Black Girl Problems: Being the “Angry Black Woman” 

Are you looked at as an “Angry Black Woman?"


Black women tend to get the reputation of being an “Angry Black Woman”, but what really makes us so angry? What is it about our face, body language, or tone in our voice, that makes us so angry? The fact that many of us have gone through life situations that have changed our perspectives on life, men, family, and love?

Where did this stereotype come from?

Why aren’t white women titled angry? Why can’t women of color be angry about something without a huge title attached to it? Aren’t we allowed to feel, cry, and be angry in peace without it having a stigma attached to it?

Women of color tend to go through things in their life that effects their attitude. However, there is no reason for us to be labeled as angry. Women of color have always been given the short end of the stick when it comes to personality traits. Just because I’m not smiling 24/7 doesn’t mean I’m angry or just because I’m not submissive doesn’t make me any different. It is almost as if black women aren’t supposed to feel anything. I know throughout history we have been seen as strong individuals, but that isn’t the case all the time and it shouldn’t be. We’re never given the time to grieve and understand our past or how it affects our present.

In The Myth of the Angry Black Women, writer Iyanla Vanzant speaks on why women of color aren’t given the chance to reflect on their feelings in depth: “Black women are not expected to feel disappointed or hurt. We are often not given the time to be sad or to grieve. We are not entitled to feel violated or diminished. We are not expected to experience or express feelings of being lost or confused or, in some instances, human. These emotional experiences do not align with the labels of mammy, savior of the race, beast of burden or the over-sexualized Jezebel.”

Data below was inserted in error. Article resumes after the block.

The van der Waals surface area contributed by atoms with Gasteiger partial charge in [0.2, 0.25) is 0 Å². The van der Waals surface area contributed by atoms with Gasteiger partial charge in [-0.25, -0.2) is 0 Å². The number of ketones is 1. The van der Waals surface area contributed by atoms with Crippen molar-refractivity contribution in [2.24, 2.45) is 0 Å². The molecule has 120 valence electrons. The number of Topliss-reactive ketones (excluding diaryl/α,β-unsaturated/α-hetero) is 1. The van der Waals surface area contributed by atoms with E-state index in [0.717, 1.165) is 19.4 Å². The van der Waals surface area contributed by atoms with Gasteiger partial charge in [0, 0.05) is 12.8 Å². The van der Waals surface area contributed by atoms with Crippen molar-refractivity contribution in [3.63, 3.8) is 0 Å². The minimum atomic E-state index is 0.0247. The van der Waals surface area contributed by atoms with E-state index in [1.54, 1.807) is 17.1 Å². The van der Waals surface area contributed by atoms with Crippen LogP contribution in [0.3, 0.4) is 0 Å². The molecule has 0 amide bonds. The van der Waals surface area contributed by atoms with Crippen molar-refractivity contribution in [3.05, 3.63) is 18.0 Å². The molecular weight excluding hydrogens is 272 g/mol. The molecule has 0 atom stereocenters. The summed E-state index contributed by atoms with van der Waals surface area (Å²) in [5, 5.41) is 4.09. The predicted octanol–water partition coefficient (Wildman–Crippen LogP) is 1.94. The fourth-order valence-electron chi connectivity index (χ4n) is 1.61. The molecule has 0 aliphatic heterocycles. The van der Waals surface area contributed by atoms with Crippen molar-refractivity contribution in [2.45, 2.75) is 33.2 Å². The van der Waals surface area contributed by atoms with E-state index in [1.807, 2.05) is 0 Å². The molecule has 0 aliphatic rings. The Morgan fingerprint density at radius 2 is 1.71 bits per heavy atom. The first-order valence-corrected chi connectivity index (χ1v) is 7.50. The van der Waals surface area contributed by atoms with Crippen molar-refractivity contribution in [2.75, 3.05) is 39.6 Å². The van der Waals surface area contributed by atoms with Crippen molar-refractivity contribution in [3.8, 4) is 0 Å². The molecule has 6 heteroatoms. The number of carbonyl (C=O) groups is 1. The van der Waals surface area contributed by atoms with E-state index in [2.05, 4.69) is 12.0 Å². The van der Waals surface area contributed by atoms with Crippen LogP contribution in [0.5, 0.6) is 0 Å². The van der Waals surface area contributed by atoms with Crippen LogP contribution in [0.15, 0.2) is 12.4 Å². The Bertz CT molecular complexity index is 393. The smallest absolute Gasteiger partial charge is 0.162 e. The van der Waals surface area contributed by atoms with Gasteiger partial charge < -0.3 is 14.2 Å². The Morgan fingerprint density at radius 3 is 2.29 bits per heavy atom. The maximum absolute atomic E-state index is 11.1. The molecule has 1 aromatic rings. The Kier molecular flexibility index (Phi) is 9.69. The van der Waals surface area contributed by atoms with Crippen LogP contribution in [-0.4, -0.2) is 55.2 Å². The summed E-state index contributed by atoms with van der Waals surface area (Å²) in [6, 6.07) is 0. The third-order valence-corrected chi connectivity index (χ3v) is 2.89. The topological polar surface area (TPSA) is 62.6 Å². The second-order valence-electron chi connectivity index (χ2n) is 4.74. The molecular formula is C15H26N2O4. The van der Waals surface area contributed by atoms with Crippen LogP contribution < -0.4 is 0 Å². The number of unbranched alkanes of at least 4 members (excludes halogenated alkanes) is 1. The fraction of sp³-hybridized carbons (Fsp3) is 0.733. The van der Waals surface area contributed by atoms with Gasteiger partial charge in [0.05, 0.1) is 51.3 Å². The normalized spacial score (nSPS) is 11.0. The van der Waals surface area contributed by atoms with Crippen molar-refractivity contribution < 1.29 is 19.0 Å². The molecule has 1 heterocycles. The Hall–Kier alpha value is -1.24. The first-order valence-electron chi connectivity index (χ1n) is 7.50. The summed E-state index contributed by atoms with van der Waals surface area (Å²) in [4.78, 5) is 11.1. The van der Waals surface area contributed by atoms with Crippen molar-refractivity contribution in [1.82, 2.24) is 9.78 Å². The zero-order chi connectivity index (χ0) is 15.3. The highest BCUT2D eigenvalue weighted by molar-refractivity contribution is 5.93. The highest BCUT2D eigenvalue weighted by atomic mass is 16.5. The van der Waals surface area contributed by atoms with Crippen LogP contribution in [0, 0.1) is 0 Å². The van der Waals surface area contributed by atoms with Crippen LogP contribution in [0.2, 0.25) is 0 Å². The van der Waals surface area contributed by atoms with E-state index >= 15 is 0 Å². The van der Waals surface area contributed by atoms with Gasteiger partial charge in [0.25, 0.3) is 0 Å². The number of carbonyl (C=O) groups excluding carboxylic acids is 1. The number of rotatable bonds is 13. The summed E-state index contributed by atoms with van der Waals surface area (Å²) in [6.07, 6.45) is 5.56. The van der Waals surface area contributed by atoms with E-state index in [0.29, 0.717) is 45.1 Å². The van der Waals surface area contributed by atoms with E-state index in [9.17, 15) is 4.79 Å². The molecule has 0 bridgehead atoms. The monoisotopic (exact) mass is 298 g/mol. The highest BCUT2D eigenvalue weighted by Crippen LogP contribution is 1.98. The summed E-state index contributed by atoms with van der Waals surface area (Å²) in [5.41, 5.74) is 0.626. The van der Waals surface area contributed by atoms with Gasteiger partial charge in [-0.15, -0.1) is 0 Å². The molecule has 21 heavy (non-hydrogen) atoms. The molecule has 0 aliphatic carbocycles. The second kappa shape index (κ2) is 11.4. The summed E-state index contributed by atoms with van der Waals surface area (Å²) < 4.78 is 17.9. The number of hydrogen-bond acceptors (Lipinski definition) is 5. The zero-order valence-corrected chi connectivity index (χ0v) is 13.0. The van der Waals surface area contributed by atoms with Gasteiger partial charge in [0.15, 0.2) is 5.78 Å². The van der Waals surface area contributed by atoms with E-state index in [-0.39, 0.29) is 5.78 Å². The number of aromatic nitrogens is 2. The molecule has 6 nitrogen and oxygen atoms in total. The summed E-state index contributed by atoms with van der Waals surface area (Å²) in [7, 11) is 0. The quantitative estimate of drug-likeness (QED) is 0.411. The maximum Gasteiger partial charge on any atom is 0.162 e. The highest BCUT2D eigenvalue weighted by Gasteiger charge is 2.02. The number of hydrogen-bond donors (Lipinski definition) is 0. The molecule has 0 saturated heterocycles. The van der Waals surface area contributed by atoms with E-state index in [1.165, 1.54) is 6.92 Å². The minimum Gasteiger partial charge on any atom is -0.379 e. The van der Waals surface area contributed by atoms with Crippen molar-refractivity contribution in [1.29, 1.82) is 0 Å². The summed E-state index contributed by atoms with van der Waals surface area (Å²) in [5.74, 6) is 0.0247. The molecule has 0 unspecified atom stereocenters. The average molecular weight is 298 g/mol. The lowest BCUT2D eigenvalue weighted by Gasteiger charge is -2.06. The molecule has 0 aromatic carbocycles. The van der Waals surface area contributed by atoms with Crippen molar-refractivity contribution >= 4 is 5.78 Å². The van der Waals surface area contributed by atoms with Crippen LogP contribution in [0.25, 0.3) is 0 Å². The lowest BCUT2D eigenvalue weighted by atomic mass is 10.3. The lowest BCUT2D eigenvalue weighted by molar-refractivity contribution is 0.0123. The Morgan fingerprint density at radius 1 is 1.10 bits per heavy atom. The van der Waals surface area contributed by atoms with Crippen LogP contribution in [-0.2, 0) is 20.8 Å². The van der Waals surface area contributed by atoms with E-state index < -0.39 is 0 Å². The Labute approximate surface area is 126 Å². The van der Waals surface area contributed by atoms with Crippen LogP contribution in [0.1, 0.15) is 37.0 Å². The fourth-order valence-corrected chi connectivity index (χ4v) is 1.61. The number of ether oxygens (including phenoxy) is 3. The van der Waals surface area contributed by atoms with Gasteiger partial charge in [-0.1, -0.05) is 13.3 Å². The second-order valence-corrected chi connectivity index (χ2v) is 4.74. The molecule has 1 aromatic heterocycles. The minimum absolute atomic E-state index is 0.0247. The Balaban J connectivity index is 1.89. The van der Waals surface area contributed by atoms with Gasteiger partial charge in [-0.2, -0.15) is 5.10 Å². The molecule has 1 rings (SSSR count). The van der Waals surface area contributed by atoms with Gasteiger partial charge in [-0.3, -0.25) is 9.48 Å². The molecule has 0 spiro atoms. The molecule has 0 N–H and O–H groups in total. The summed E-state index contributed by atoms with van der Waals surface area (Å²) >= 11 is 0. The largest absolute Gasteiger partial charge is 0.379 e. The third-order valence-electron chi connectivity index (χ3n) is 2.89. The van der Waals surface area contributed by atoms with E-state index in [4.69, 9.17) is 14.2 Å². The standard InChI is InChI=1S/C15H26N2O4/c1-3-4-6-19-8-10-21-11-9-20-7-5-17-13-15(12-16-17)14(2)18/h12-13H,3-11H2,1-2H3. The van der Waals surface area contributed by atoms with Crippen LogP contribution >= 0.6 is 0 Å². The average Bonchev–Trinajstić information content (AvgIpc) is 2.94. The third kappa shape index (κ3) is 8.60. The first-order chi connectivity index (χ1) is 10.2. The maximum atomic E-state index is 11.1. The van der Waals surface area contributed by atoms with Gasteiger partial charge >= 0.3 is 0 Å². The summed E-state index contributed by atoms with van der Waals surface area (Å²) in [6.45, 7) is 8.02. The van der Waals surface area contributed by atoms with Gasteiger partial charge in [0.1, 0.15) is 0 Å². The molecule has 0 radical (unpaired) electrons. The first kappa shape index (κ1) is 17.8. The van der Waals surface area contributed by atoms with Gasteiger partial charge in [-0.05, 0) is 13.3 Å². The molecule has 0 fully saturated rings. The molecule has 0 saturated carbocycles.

Women are continuously criticized in all aspects–social media, jobs, schools. So when we do come off as angry, people are threatened and then want to label us “angry black women.”

So all black women, young or old–cry. Scream if you need to. Do whatever you have to do in order to feel better, regardless of how people look at you or brush you off. Point out the obvious in every little thing. Someone spelled your name wrong and tried to brush it off? Make sure they put some respect on your name and spell it right. Someone skipped you? Let them know. So what if you get titled? Love every aspect of you and don’t dare let others make you feel wrong for expressing how you feel.


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Dnysha Cook
Dnysha is a third year New England College student pursing a a Bachelor's Degree in Communications. She is a very active member of the NEC community whether she's hosting events, working as an RA, or organizing functions for Amazing Minority Girls Unite where she works as club President. She has been involved with The New Englander for several years as Social Media Editor and currently writes a column entitled, Black Girl Problems. Dnysha will be graduating in Spring 2019.